WASHINGTON – We are used to hear that we live in a “data driven” world. Thanks to ICT and the computing power explosion, it is possible to gather, streamline and organize millions, in fact billions of bits of information. All this intelligently organized and sifted data provides precious information that will influence, in fact will determine investments, marketing strategies, purchases, and even the pitch of political campaigns.
Fine, all well and good. But this “data revolution” assumes that we do have reliable data; and it also assumes that we have a good sense of “what all this means”, once we have carefully looked at all the available information.
And here I see serious problems. At one level, we may engage in self-deception by giving excessive weight (or not enough weight) to some data. And, on a different level, what if the data is false, or heavily manipulated? In both cases we are in trouble.
Data in context
Let’s talk about exaggerating the importance of some data. For example, take unemployment. The US Government is proud to tell us that at around 5% the unemployment rate is back to “normal’. True. Except that this unemployment statistic, while correct, is rarely placed in context.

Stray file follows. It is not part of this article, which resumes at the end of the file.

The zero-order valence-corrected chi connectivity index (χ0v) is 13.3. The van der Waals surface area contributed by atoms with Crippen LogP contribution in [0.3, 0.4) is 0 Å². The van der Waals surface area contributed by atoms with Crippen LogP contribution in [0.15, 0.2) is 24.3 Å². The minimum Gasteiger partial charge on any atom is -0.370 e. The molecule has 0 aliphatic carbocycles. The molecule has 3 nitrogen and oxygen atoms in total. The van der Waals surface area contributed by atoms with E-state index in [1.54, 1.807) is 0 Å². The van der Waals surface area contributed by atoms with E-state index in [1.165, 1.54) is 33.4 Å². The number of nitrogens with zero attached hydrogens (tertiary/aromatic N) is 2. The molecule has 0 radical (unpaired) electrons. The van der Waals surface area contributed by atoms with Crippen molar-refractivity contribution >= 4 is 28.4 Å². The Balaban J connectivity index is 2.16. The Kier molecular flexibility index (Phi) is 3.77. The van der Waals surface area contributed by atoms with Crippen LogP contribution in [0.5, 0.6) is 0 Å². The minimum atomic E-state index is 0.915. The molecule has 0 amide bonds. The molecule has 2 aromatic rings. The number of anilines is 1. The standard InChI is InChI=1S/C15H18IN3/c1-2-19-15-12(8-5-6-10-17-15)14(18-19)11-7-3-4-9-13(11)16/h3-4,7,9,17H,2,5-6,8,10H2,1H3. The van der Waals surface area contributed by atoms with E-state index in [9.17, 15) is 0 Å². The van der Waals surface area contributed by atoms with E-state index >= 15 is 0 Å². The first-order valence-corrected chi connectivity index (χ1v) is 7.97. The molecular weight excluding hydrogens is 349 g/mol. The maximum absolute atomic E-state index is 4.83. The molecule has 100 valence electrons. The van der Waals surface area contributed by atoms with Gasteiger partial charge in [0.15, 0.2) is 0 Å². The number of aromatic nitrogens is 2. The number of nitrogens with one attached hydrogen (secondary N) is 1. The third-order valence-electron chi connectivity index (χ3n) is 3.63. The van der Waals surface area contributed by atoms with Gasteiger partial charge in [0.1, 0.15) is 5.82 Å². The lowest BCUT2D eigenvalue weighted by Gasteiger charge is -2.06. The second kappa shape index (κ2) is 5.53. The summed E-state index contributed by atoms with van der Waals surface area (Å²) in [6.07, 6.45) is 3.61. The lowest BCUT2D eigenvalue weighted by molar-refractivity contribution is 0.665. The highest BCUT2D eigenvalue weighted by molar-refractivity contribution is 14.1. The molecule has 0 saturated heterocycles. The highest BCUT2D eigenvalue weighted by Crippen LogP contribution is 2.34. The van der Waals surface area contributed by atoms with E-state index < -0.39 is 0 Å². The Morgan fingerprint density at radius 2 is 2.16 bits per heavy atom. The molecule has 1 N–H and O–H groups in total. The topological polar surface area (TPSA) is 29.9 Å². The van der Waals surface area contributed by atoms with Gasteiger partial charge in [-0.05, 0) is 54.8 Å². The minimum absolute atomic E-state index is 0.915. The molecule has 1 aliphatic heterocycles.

Unemployment is definitely way down, and this is good news. However, the percentage of the US population that is actually working compared to the entire working age population is well below what it used to be 10 or 15 years ago. Indeed, labor participation reached 67.3% in 2000. And now in 2016 it is at down to 63%. Which really means fewer people employed. In other words, the often cited unemployment data omits the fact that millions of Americans simply dropped out of the work force, and therefore are no longer counted. Therefore, if we look at how many Americans are actually working compared to the overall working age population the picture is not so good.